# (16) Gridding of data, continued

contour (for contouring) and triangulate (for gridding) use the simplest method of interpolating data: a Delaunay triangulation (see Example (12) Optimal triangulation of data) which forms z(x, y) as a union of planar triangular facets. One advantage of this method is that it will not extrapolate z(x, y) beyond the convex hull of the input (x, y) data. Another is that it will not estimate a z value above or below the local bounds on any triangle. A disadvantage is that the z(x, y) surface is not differentiable, but has sharp kinks at triangle edges and thus also along contours. This may not look physically reasonable, but it can be filtered later (last panel below). surface can be used to generate a higher-order (smooth and differentiable) interpolation of z(x, y) onto a grid, after which the grid may be illustrated (grdcontour, grdimage, grdview). surface will interpolate to all (x, y) points in a rectangular region, and thus will extrapolate beyond the convex hull of the data. However, this can be masked out in various ways (see Example (15) Gridding, contouring, and masking).

A more serious objection is that surface may estimate z values outside the local range of the data (note area near x = 0.8, y = 5.3). This commonly happens when the default tension value of zero is used to create a “minimum curvature” (most smooth) interpolant. surface can be used with non-zero tension to partially overcome this problem. The limiting value tension = 1 should approximate the triangulation, while a value between 0 and 1 may yield a good compromise between the above two cases. A value of 0.5 is shown in the Figure More ways to grid data. A side effect of the tension is that it tends to make the contours turn near the edges of the domain so that they approach the edge from a perpendicular direction. A solution is to use surface in a larger area and then use grdcut to cut out the desired smaller area. Another way to achieve a compromise is to interpolate the data to a grid and then filter the grid using grdfft or grdfilter. The latter can handle grids containing “NaN” values and it can do median and mode filters as well as convolutions. Shown here is triangulate followed by grdfilter. Note that the filter has done some extrapolation beyond the convex hull of the original x, y values. The “best” smooth approximation of z(x, y) depends on the errors in the data and the physical laws obeyed by z. GMT cannot always do the “best” thing but it offers great flexibility through its combinations of tools. We illustrate all four solutions using a CPT that contains color fills, predefined patterns for interval (900,925) and NaN, an image pattern for interval (875,900), and a “skip slice” request for interval (700,725). Again, we use subplot to set up and place the four panels, and place the colorbar beneath the subplot.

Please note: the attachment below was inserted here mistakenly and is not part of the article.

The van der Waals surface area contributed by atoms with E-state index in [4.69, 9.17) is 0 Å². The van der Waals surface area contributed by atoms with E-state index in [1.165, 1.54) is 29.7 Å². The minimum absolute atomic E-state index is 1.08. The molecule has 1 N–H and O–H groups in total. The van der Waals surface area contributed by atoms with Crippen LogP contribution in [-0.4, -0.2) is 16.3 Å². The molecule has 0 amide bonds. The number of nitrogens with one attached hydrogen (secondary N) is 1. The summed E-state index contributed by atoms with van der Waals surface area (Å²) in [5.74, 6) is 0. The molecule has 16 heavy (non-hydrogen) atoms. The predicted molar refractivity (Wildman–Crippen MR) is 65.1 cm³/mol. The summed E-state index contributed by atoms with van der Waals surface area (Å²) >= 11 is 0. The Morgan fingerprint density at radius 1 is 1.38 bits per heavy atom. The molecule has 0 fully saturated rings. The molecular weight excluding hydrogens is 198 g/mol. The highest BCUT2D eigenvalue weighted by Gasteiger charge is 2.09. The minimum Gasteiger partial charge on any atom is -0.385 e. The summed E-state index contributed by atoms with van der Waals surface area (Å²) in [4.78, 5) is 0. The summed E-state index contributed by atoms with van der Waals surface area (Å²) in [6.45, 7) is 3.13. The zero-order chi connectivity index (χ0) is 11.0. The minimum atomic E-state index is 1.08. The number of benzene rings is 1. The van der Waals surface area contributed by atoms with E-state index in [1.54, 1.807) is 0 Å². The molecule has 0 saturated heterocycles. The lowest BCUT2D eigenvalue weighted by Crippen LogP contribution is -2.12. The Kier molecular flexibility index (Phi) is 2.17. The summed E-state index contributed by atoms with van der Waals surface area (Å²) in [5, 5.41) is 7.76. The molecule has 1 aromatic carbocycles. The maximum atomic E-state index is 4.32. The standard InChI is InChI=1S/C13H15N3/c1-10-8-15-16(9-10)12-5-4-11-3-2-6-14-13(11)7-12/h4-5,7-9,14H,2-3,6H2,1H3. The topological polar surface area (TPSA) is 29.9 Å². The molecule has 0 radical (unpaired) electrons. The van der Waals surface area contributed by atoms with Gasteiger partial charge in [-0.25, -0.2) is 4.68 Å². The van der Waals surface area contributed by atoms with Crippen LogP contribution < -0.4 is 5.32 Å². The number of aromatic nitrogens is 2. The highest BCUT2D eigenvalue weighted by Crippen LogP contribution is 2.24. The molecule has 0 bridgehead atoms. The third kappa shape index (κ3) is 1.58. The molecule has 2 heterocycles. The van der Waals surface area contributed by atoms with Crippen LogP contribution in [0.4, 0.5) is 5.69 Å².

using GMT

gmtbegin()
subplot(grid=(2,2), panel_size=(8,0), region=(-0.2,6.6,-0.2,6.6), figscale=1, axes=:wesn, row_axes=(left=true, row_title=true), col_axes=:bottom, margins=0.1, title="Gridding of Data")

gmtset(FONT_ANNOT_PRIMARY="9p", FONT_TITLE="18p,Times-Roman")
Graws0 = surface(T, inc=0.2, V=:q)
contour(T, color="@ex_16.cpt", fill=true, title="contour (triangulate)")

grdview(Graws0, color="@ex_16.cpt", Q=:s, title="surface (tension = 0)", panel=(1,2))

Graws5 = surface(T, region=:same, I=0.2, tension=0.5, V=:q)
grdview(Graws5, color="@ex_16.cpt", Q=:s, title="surface (tension = 0.5)", panel=(2,1))

Grawt = triangulate(T, region=:same, inc=0.2, V=:q)
Gfiltered = grdfilter(Grawt, distflag=0, F="c1")
grdview(Gfiltered, color="@ex_16.cpt", Q=:s, title="triangulate @~\256@~ grdfilter", panel=(2,2))

subplot()
colorbar(pos="JBC", color="@ex_16.cpt")
gmtend(:show)